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Breaking News: SCOTUS rules on the freedom to marry. Read More





On June 26, 2013, the Supreme Court of the United States announced its decision in Hollingsworth v. Perry, dismissing the case and declaring that the proponents of Proposition 8 lack legal standing to appeal the lower court rulings that have already invalidated Prop. 8. The historic ruling makes permanent the August 2010 Federal District Court ruling that found Prop. 8 unconstitutional and will result in the swift restoration of the freedom to marry in California, making the state the thirteenth (plus Washington, D.C.) where same-sex couples can marry. After marriage is restored in California, nearly one third of the U.S. population - more than 93 million Americans - will live in a state where same-sex couples can marry. Read the full ruling HERE.

The Supreme Court decision was the culmination of a long road toward the freedom to marry for California. 

In May 2008, after decades of public education, advocacy and political leadership on marriage in California, the California Supreme Court ruled in In Re: Marriage Cases to uphold the freedom to marry. In subsequent months, an estimated 18,000 gay couples were married in virtually every county of the state.

In November 2008, the California electorate narrowly passed Proposition 8, a constitutional amendment designed to supersede the court and prohibit same-sex couples from marrying in California. Supporters of the freedom to marry, led by the American Foundation for Equal Rights (AFER), filed a lawsuit seeking to find Prop. 8 unconstitutional.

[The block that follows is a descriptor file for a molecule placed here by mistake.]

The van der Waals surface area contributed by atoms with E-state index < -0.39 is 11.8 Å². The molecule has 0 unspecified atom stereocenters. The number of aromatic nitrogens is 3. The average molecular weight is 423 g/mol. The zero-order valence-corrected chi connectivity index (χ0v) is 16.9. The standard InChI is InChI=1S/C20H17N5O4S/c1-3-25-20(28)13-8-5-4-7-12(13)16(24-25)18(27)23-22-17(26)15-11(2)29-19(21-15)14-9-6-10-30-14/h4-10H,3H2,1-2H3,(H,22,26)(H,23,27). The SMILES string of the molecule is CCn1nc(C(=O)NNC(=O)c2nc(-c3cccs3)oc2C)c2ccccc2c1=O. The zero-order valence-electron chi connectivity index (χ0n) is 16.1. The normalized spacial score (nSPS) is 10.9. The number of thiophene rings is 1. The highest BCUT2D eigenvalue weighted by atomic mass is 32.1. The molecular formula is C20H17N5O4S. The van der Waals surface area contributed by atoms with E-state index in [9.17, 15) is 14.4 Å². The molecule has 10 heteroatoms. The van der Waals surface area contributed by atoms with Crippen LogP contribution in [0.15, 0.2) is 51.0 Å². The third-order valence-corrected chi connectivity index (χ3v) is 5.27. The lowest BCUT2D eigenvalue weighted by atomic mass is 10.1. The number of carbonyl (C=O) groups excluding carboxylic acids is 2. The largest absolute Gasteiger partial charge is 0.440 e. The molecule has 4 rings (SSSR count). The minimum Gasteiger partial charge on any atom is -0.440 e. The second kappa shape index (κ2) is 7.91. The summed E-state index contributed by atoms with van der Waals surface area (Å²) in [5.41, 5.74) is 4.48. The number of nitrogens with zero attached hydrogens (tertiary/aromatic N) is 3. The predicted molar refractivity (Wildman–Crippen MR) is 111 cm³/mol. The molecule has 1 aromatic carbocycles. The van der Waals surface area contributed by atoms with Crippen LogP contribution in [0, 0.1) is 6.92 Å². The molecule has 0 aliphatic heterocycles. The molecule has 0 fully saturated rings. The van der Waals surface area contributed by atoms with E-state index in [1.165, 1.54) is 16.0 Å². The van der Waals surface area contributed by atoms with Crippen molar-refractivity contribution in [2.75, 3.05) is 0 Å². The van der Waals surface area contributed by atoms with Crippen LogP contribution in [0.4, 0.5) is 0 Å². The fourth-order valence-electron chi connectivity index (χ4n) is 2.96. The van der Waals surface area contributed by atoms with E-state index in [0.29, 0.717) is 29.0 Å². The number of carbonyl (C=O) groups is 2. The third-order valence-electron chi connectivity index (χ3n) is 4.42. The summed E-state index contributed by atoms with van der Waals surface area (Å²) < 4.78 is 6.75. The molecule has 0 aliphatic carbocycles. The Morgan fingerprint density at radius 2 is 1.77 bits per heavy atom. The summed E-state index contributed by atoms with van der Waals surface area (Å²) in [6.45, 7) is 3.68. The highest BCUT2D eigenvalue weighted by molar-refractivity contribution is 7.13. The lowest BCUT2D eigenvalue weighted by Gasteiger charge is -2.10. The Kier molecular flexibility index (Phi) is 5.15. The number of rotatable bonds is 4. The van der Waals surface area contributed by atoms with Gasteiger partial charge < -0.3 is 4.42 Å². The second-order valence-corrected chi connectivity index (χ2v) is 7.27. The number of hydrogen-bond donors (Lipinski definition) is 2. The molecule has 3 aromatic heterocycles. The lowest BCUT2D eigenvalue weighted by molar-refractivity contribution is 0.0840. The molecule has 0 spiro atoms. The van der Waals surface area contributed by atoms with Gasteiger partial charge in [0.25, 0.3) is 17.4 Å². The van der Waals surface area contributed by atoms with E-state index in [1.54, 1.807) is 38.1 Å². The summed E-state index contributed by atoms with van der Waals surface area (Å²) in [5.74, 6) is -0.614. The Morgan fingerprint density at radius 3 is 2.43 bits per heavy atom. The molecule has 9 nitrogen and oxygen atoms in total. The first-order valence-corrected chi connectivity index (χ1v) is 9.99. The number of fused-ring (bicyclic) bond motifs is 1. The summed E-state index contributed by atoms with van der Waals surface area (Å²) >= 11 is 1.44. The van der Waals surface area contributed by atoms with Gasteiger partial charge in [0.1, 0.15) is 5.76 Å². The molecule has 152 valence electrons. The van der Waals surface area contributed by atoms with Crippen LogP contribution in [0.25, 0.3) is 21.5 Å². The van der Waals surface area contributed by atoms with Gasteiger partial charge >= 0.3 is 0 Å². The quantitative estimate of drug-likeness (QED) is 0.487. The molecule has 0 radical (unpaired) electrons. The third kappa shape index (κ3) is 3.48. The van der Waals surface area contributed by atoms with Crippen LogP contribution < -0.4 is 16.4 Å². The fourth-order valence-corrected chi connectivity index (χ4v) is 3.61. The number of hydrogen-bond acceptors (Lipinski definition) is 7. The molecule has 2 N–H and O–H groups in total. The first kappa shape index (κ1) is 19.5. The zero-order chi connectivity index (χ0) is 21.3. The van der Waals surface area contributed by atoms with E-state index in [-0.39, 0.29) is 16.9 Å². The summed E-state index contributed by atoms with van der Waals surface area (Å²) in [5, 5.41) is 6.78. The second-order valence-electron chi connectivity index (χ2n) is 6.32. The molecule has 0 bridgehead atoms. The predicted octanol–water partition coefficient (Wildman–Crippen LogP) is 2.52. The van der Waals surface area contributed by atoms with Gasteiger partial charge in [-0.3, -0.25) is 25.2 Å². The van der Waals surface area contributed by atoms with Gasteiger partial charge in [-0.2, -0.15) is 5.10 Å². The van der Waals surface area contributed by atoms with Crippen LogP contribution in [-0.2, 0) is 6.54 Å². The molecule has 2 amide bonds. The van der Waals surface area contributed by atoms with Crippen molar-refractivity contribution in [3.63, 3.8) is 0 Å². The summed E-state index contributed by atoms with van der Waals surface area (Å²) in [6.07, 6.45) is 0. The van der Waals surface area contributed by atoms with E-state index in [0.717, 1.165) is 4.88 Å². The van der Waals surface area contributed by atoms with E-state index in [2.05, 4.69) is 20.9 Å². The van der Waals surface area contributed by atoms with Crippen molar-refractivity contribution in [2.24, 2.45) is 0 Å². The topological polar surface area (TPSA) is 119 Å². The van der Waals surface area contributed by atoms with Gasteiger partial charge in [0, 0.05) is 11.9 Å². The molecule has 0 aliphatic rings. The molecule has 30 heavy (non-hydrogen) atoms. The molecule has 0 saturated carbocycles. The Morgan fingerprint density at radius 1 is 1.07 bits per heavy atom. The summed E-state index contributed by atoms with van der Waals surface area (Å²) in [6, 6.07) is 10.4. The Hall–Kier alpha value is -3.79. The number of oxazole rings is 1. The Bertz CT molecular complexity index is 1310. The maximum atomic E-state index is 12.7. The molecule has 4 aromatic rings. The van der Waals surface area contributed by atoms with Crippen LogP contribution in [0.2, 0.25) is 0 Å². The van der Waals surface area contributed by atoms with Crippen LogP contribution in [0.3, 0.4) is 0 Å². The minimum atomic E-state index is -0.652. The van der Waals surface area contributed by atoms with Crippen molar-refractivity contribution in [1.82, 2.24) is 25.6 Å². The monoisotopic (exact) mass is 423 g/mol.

On August 4, 2010, District Court Chief Judge Vaughn R. Walker ruled in Perry v. Schwarzenegger that Proposition 8 violates the U.S. Constitution's guarantees of equal protection and due process. The case proceeded to higher courts, which have ruled Proposition 8 time and again to be unconstitutional.

On February 7, 2012, the U.S. Ninth Circuit Court of Appeals ruled on Perry v. Brown, and in a 2-1 vote, chose to uphold Judge Vaughn Walker's previous ruling that Proposition 8 is unconstitutional. Proponents of Proposition 8 petitioned for an en banc rehearing of the case, asking for the case to be retried by an 11-judge panel. On June 5, 2012, the Ninth Circuit Court of Appeals denied the request for an en banc rehearing. 

On December 7, 2012, the Supreme Court of the United States granted review to the case, now Hollingsworth v. Perry, and oral arguments in the case were heard on March 26, 2013. On June 26, the Supreme Court announced its ruling. Marriages began in California just a few days later, on June 28. Read all about Proposition 8 HERE


A wide majority (61%) of California residents support the freedom to marry. (Field Poll, March 2013) 



According to The Williams Institute's analysis of the 2010 U.S. Census, 98,153 same-sex couples are living in California, representing 7.8 same-sex couples per 1,000 households. 

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